Sunday, September 26, 2010
  Four Color Fear
It seems unfortunate to me that cartoonist Howard Nostrand (1929-1984) was not a contributor to the early Mad comic book. He would have been a comfortable fit, more so than John Severin.

Below is Nostrand's strange, surreal "What's Happening at... 8:30 P.M." from Witches Tales #25 (June 1954). This has just been reprinted in Greg Sadowski and John Benson's noirish, nightmarish Four Color Fear, an anthology of pre-Code 1950s terror tales, coincidentally shipping during Banned Books Week (September 25 to October 2).

When I interviewed Nostrand in 1968, I carried along a copy of Witches Tales #25. I asked him about Harvey Comics, Bob Powell and this story: "Harvey had a sort of chicken attitude about horror stuff. Like it should be horrible but not too horrible. Granted, they get a little ghastly every once in a while, but I suppose they wanted to keep it in fairly good taste. When you look at '8:30 P.M', there's nothing particularly horrible about it. It's a little germ wandering around. And the fact that the germ gets killed, nobody's going to lie awake at night thinking about it."

He also spoke about the Eisner-like title billboard in the splash and achieving atmospherics on the first page: "Powell was a great fan of Hitchcock's, same way that Eisner was. You look at an old Hitchcock movie... the first thing you do is set the scene. This is what I tried to do in a lot of these things. You set a mood for the whole thing. With about the first three shots, you set the mood, and then you go from there... Eisner used to get his titles in the opening panel there. The treatment is strictly Eisner. But then again, the background and all that is EC." Nostrand also commented on the unusual coloring: "It's supposed to be on the inside of a body, and so everything is kind of reddish. The only thing that isn't red is this foreign body."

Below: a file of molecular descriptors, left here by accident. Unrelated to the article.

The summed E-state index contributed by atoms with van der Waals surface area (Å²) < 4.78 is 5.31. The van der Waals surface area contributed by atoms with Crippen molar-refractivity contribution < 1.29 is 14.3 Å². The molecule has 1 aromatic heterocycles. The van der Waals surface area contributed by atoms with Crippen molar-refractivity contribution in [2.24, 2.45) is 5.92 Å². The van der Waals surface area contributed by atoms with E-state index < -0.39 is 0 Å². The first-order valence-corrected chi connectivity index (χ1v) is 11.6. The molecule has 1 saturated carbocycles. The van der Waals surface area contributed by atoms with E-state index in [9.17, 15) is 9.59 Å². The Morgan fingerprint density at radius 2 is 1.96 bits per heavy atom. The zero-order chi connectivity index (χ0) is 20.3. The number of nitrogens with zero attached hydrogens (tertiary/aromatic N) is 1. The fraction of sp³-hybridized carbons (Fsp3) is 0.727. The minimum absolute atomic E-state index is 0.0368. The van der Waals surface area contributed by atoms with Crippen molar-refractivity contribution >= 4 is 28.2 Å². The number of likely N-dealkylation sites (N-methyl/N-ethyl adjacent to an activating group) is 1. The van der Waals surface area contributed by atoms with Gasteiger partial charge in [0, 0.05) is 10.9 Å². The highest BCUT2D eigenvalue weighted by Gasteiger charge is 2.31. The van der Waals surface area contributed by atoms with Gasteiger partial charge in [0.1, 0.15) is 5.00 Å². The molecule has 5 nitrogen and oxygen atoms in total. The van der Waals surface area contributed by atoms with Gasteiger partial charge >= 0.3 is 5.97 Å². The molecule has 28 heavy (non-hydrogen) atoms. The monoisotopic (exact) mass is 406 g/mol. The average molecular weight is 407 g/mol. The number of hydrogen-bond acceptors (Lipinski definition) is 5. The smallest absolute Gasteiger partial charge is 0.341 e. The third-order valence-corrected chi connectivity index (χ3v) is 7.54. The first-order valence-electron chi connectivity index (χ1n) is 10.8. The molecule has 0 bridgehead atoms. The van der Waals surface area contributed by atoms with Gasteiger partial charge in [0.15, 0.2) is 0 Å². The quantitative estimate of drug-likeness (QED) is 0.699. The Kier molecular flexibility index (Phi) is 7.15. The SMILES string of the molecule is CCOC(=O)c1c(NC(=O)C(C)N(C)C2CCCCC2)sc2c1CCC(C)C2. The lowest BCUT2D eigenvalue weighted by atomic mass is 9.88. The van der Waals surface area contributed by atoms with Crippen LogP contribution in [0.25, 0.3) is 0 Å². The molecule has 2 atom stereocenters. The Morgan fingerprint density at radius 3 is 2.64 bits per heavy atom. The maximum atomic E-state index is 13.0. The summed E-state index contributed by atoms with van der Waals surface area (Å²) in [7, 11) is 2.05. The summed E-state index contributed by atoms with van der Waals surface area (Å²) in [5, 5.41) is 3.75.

This analogy between the interior of a city and a human body, linked only by redness, is what makes this story remarkable, actually more imaginative than such movies as Fantastic Voyage (1966) and Innerspace (1987). As I wrote years ago, it has more in common with Samuel Beckett's journey into self-perception, Film (1965), shot in lower Manhattan with a dying Buster Keaton. You can see Film here.

Strange synchronicity when I wrote about this story in the early 1980s for The Comics Journal: I wanted to compare it with Film and wished I had a copy of the obscure book about the Beckett movie published years earlier by Evergreen Books. I shlepped up the hill toward the usual Saturday afternoon yard sale. There was a table with only about 20 books. One of them was the very book I needed. Stunned, I gave someone 35 cents for the book, walked back down the hill and continued typing.

The stories in Four Color Fear are public domain, but the 
specific restored images and design are ©2010 Fantagraphics Books.

I feel lucky Four Color Fear: Forgotten Horror Comics of the 1950s (Fantagraphics, distributed by W.W. Norton) made it here. One side of the W.W. Norton cardboard mailer was ripped open with the book poking out. The mailer was too big, causing the unwrapped book to slide around inside. Someone at the Post Office put it in a plastic bag, and it was delivered hanging on the mailbox where it stayed overnight. You would think a company like W.W. Norton would have figured out how to package books for mailing by now.